My triangle journey is separated into two days. There are no direct connecting roads, so it would be difficult to fit it all in if you only have one day to spare. The first part—to Tent Rocks National Monument—is an easy half day excursion. The second part—hitting the two other points on the triangle—Jemez Springs and Valles Caldera will take most of another day and requires an early start from your home base in Santa Fe.
This is the first of a two-part blog. Part II will take us to the other two points in the time triangle. I felt I had to serialize it since there were too many images I wanted to share for a single post.
Kasha-Katuwe Tent Rocks National Monument
Our first stop is a leisurely 45 minute jaunt southwest of Santa Fe. Take Interstate 25 that continues down to Albuquerque and take the Highway 16 exit directing you to the Pueblo de Cochiti. Follow the signs to Tent Rocks on Highway 22. Note that there are signs that let you know if the Monument is open. Since the roads go through Pueblo land, they have the right to close access to the site, though the monument itself is on Federal BLM land.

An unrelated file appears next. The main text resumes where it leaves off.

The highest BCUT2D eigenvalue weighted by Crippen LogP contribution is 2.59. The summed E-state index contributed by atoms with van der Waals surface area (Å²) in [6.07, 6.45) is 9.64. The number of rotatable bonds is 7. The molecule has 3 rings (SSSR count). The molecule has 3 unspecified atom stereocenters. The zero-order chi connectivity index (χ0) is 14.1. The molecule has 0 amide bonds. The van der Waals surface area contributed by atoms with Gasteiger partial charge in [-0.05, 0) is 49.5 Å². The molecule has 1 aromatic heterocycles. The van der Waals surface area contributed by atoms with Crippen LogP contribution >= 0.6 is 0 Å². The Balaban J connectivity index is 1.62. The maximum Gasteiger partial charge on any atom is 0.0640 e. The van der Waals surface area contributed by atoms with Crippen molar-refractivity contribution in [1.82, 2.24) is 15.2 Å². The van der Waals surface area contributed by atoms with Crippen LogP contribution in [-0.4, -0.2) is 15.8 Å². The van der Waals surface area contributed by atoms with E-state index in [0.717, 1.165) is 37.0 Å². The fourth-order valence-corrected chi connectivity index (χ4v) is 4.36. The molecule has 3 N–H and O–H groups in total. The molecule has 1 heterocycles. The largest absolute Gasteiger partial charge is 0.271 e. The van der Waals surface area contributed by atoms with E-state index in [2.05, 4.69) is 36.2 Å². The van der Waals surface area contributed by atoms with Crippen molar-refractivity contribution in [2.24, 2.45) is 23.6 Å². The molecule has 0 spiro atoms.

The cone-shaped tent rock formations are the result of volcanic eruptions estimated to have occurred some 1.5 million years ago. The eruptions spewed ash, pumice and tuff over a wide area and left deposits of 1,000 ft or more in places. There were simultaneous eruptions that resulted in pyroclastic flows. Embedded in the tent rock formations, comprised of that ancient tuff, are little pyroclastic obsidian pieces which formed from rapid cooling.
The tops of the tent rocks have a harder matrix of materials and wind and rain erosion through the vast reaches of time have resulted in the current unusual formations. Kasha-Katuwe means “white cliffs” in the Keresan language of the nearby Cochiti pueblo people, descendants of 14th century settlers.
There are two trails at the monument. The first is a one-mile loop that takes you past some tent rock formations where you can get a close up look. The rules are that you may not climb on them nor take any of the embedded glass or obsidian or “Apache Tears” rocks. Everything must remain intact.